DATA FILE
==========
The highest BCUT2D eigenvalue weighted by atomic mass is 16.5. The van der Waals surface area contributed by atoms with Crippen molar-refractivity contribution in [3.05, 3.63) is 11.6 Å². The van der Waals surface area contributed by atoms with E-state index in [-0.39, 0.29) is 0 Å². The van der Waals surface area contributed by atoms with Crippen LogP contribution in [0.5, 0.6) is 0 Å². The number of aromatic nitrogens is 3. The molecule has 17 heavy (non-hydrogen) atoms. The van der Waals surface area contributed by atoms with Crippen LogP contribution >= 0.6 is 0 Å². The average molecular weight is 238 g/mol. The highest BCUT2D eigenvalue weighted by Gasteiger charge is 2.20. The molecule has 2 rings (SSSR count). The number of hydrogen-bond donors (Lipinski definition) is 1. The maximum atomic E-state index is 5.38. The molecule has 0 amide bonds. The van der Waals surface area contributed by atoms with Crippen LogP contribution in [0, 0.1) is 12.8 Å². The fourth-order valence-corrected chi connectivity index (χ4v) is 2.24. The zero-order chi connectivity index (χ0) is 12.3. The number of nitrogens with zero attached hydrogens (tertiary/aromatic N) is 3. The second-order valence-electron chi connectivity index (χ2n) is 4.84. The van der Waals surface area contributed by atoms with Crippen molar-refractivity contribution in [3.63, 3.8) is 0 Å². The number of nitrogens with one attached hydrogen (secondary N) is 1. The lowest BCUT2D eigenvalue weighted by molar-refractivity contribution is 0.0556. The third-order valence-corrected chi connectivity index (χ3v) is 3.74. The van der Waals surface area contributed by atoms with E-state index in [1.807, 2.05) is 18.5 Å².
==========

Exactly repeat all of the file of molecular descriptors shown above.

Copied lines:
The highest BCUT2D eigenvalue weighted by atomic mass is 16.5. The van der Waals surface area contributed by atoms with Crippen molar-refractivity contribution in [3.05, 3.63) is 11.6 Å². The van der Waals surface area contributed by atoms with E-state index in [-0.39, 0.29) is 0 Å². The van der Waals surface area contributed by atoms with Crippen LogP contribution in [0.5, 0.6) is 0 Å². The number of aromatic nitrogens is 3. The molecule has 17 heavy (non-hydrogen) atoms. The van der Waals surface area contributed by atoms with Crippen LogP contribution >= 0.6 is 0 Å². The average molecular weight is 238 g/mol. The highest BCUT2D eigenvalue weighted by Gasteiger charge is 2.20. The molecule has 2 rings (SSSR count). The number of hydrogen-bond donors (Lipinski definition) is 1. The maximum atomic E-state index is 5.38. The molecule has 0 amide bonds. The van der Waals surface area contributed by atoms with Crippen LogP contribution in [0, 0.1) is 12.8 Å². The fourth-order valence-corrected chi connectivity index (χ4v) is 2.24. The zero-order chi connectivity index (χ0) is 12.3. The number of nitrogens with zero attached hydrogens (tertiary/aromatic N) is 3. The second-order valence-electron chi connectivity index (χ2n) is 4.84. The van der Waals surface area contributed by atoms with Crippen molar-refractivity contribution in [3.63, 3.8) is 0 Å². The number of nitrogens with one attached hydrogen (secondary N) is 1. The lowest BCUT2D eigenvalue weighted by molar-refractivity contribution is 0.0556. The third-order valence-corrected chi connectivity index (χ3v) is 3.74. The van der Waals surface area contributed by atoms with E-state index in [1.807, 2.05) is 18.5 Å².